When cute critters go bad on site

As autumn temperatures plummet at night, offspring of raccoons and skunks are looking for warm places to settle in preparation of winter.

Historically, construction sites have always offered easy access to food, shelter and warmth.

Unfortunately, that has led to an often uneasy relationship between construction workers and the animals, whose destructive behaviours can wreak havoc on a work site.

Raccoons and skunks are the most prevalent around construction sites because “they tend to acclimatize to people quicker than other wildlife would,” said Brad Gates, president and owner, AAA Wildlife Control.

Wildlife control companies average eight calls per month to construction sites. Most calls are animals trapped in garbage receptacles — about six per month.

“Any time a building has not been sealed from the outside, animals are going to get in. Openings could include windows, doors and building materials that have not been installed yet,” Gates said.

The highest frequency of calls occurs in the spring and fall months. Fall is the time when mothers kick their offspring out of the nest, forcing the young ones to find new homes.

“[Animals] will take the easy route in. If they can walk through an open door, a window or an open roof for that matter, they are going to take advantage of that,” added Gates.

“Construction sites are ideal because the workers often feed the animals or do not have proper garbage management.”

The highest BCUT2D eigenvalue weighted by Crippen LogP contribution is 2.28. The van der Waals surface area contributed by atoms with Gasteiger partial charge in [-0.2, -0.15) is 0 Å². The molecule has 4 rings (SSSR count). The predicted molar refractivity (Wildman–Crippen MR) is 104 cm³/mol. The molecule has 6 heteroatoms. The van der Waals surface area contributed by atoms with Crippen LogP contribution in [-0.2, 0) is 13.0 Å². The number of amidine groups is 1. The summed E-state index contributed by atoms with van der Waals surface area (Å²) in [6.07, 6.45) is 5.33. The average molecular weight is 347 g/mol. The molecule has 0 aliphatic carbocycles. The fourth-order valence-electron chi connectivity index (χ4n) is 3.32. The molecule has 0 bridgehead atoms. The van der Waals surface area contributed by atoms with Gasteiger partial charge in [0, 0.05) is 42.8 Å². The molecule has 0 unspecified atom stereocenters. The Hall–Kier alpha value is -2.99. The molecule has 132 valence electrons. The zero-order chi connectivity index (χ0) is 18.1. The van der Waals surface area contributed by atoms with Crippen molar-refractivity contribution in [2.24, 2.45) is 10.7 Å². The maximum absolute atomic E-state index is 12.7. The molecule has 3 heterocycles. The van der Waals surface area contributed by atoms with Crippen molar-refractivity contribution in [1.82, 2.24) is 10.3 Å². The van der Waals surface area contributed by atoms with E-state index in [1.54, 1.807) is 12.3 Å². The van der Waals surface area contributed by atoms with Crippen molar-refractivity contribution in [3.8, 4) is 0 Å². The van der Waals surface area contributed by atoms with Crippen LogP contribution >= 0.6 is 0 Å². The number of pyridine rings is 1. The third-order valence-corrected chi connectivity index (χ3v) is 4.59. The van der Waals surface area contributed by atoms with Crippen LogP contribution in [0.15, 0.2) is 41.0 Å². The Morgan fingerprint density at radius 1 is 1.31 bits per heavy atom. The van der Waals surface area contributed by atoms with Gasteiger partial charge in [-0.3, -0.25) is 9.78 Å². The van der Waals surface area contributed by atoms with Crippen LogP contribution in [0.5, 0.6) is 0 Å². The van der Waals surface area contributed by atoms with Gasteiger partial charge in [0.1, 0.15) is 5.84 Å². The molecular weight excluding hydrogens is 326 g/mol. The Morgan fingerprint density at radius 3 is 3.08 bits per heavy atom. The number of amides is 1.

There are three options that wildlife control companies have on construction sites: live traps, hands-on removal with snare poles or nets and one-way doors that work at access points, letting the animals out of the building but not back in. By law, wildlife control companies are only allowed to relocate the animals up to one kilometre away to avoid the transmission of diseases.

“Raccoons are very resourceful. Every day, we interact with them, and there’s not a day we do not learn something about how intelligent they are,” added Gates.

Construction workers are fully aware of how intelligent raccoons are. For David Lester, superintendent and project manager with The Rockport Group, animals on-site can cause hassles.

“I’d like to throw them off the building,” he jokes. “Every morning, I would go to the same unit and find raccoon excrement on the same stair and when raccoon urine soaks into the sub-floor, it is a disaster.”

In this particular case, workers must cut out the affected area and replace it with new product. The occasional trade will refuse to work until the animal is captured or removed.

In one case, a crane operator refused to work because a raccoon was hiding under his console of the crane. The operator shielded himself from the animal by the weights at the back of the crane.

“You get these tough construction workers who lose their cool when you put a little raccoon in front of them. That’s the humourous side of it,” Gates added.

“Any time you get a female with babies on a site and you come out with these young animals, the same thing happens: these construction workers have tough facades, but they become normal, sensitive human beings when they see the animals.”

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